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View Full Version : ROMNEY/BAIN NEWLY LEAKED DOCUMENTS



Gayle in MD
08-23-2012, 07:10 PM
http://www.huffingtonpost.com/2012/08/23/mitt-romney-bain-capital-leaked-documents_n_1825466.html


Mitt Romney After Bain Capital: Leaked Documents Connect Candidate To Adelson, Casinos, Cigarettes


A treasure trove of leaked documents about Mitt Romney's finances may not contain earth-shattering revelations, but could at least make life awkward for the presumptive Republican nominee for president.

The documents were obtained and posted online by Gawker at a time of unusually high interest in Romney's finances. Though they are not nearly as revealing as the years of tax returns he refuses to release might be, they still have enough information and detail to make Romney uncomfortable. They show he has money indirectly invested in companies on which the Mormon church might frown and also highlight the lengths to which his complicated investments are shielded from taxes.

For example, Romney is invested in Sankaty High Yield Partners II LP, a debt fund affiliated with the private-equity firm Bain Capital, which Romney co-founded. Sankaty has loaned money to a variety of questionable companies, including the now-embattled Las Vegas Sands Corp., according to documents obtained by Gawker.

Las Vegas Sands, which is owned by famed Republican donor Sheldon Adelson, is currently facing multiple Justice Department inquiries. The first focuses on possible violations of the Foreign Corrupt Practices Act, a U.S. anti-bribery law, related to the company’s casinos in Macau, China. The second is probing allegations that Las Vegas Sands failed to report millions of dollars of possibly laundered money transferred to its casinos by two big-time gamblers.

(Read the full Gawker report here)





INSIDE MITT ROMNEY'S TAX DODGINGCALMANN SCHEMES



http://gawker.com/5936394/





Bain isn't a company so much as an intricate suite of steadily proliferating inter-related holding companies and limited partnerships, some based in Delaware and others in the Cayman Islands, Luxembourg, and elsewhere, designed to collectively house roughly $66 billion in wealth in its many crevices and chambers. When Romney left in 1999, he and his wife retained significant investments in many of those Bain vehicles—he claims they are "passive investments" and that they are managed in a blind trust (though the trustee isn't blind enough to meet federal standards of independence). But aside from disparate snippets of information contained in his federal and Massachusetts financial disclosure forms, his 2010 tax returns, and SEC filings, the nature of those investments has been obfuscated by design.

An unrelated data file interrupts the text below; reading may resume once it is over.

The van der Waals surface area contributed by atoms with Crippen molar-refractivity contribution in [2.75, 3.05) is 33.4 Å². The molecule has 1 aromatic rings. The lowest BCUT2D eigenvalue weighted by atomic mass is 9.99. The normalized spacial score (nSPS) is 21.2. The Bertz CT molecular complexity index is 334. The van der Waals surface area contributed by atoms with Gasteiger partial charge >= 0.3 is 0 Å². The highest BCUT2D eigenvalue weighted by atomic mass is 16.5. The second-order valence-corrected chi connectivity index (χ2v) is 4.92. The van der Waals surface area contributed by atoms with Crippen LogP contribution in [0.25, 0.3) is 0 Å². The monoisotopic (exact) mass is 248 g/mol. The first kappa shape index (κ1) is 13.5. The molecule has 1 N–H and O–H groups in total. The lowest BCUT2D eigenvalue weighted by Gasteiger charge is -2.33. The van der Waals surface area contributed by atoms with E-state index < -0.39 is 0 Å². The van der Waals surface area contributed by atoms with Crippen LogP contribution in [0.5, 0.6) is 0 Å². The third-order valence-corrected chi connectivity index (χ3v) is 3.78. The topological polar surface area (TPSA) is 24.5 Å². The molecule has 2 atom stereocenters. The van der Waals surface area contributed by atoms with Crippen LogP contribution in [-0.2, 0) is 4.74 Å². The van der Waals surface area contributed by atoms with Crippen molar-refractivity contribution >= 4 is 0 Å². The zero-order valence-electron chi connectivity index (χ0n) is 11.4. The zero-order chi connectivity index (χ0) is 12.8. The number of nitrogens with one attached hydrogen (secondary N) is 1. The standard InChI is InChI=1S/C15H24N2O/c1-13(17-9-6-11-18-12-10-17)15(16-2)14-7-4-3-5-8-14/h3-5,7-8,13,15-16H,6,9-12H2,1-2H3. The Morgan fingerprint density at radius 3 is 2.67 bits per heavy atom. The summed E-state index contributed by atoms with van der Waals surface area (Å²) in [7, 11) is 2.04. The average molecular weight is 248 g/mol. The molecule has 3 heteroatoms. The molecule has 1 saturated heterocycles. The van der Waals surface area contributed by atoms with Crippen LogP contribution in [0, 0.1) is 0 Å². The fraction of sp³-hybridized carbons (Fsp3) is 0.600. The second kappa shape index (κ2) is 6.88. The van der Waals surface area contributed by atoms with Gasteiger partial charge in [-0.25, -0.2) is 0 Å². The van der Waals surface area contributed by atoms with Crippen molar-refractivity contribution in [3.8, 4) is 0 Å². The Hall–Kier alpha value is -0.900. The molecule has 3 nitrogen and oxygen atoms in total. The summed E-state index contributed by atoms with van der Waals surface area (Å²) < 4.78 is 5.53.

When he disclosed his finances to the U.S. Office of Government Ethics in 2007, Romney took care to publish the underlying holdings of many funds he invested with—after disclosing his $1 million-plus stake in "GS 2002 Exchange Place Fund LP," for instance, he listed six pages of individual equities the fund held, from Panera Bread Co. to Tribune Co. But when it came to the Bain investments, he simply listed the value of his investments in odd-sounding entities like "Sankaty High Yield Partners II LP" with no indication of what was inside. In an accompanying note, he claimed that he had tried and failed to get the information: "The filer has requested information about the underlying holdings of these funds and values and income amounts for these underlying holdings. However, the fund managers have informed the filer in writing that this information is confidential and proprietary, and has declined to provide such information."

That information—for Sankaty and 20 other funds—is now available here, in the form of 48 documents totaling more than 950 pages. They consist predominantly of confidential internal audited financial statements from 2008, 2009, and 2010, as well as investor letters from the same period, for Bain entities that Romney has previously disclosed owning an interest it. Owing to the timeframe—during and after the catastrophic economic meltdown of 2008—some of the investments show substantial losses. One limited partnership had even entered into liquidation as of October 2008 after failing to meet certain payments owed to partners. Others show astronomical gains.

The documents are exceedingly complicated. We don't pretend to be qualified to decode them in full, which is why we are posting them here for readers to help evaluate—please leave your thoughts in the discussion below. We asked an attorney who specializes in complex offshore corporate transactions, including ones involving Cayman Island entities, to review them and help us understand them. (We also asked the Romney campaign. It hasn't responded yet.) The full set can be read here.

Here's what we've found so far:

http://gawker.com/5936394/